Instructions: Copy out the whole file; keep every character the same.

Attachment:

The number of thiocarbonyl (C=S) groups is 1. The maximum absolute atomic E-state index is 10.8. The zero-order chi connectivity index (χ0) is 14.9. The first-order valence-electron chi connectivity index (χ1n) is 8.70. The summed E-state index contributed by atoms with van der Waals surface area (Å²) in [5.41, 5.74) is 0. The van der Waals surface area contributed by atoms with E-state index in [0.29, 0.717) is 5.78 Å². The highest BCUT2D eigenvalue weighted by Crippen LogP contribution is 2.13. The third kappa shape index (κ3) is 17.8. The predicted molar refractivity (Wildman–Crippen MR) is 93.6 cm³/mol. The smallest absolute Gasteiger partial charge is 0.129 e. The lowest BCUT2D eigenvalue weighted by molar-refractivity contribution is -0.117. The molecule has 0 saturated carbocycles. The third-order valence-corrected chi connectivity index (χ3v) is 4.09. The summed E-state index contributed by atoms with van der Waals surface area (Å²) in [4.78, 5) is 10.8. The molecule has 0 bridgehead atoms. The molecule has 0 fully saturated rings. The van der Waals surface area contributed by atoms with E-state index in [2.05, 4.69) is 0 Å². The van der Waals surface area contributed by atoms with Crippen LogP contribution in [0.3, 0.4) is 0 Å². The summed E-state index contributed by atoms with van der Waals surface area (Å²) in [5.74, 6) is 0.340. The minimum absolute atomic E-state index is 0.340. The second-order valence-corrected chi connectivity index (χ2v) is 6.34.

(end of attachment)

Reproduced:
The number of thiocarbonyl (C=S) groups is 1. The maximum absolute atomic E-state index is 10.8. The zero-order chi connectivity index (χ0) is 14.9. The first-order valence-electron chi connectivity index (χ1n) is 8.70. The summed E-state index contributed by atoms with van der Waals surface area (Å²) in [5.41, 5.74) is 0. The van der Waals surface area contributed by atoms with E-state index in [0.29, 0.717) is 5.78 Å². The highest BCUT2D eigenvalue weighted by Crippen LogP contribution is 2.13. The third kappa shape index (κ3) is 17.8. The predicted molar refractivity (Wildman–Crippen MR) is 93.6 cm³/mol. The smallest absolute Gasteiger partial charge is 0.129 e. The lowest BCUT2D eigenvalue weighted by molar-refractivity contribution is -0.117. The molecule has 0 saturated carbocycles. The third-order valence-corrected chi connectivity index (χ3v) is 4.09. The summed E-state index contributed by atoms with van der Waals surface area (Å²) in [4.78, 5) is 10.8. The molecule has 0 bridgehead atoms. The molecule has 0 fully saturated rings. The van der Waals surface area contributed by atoms with E-state index in [2.05, 4.69) is 0 Å². The van der Waals surface area contributed by atoms with Crippen LogP contribution in [0.3, 0.4) is 0 Å². The summed E-state index contributed by atoms with van der Waals surface area (Å²) in [5.74, 6) is 0.340. The minimum absolute atomic E-state index is 0.340. The second-order valence-corrected chi connectivity index (χ2v) is 6.34.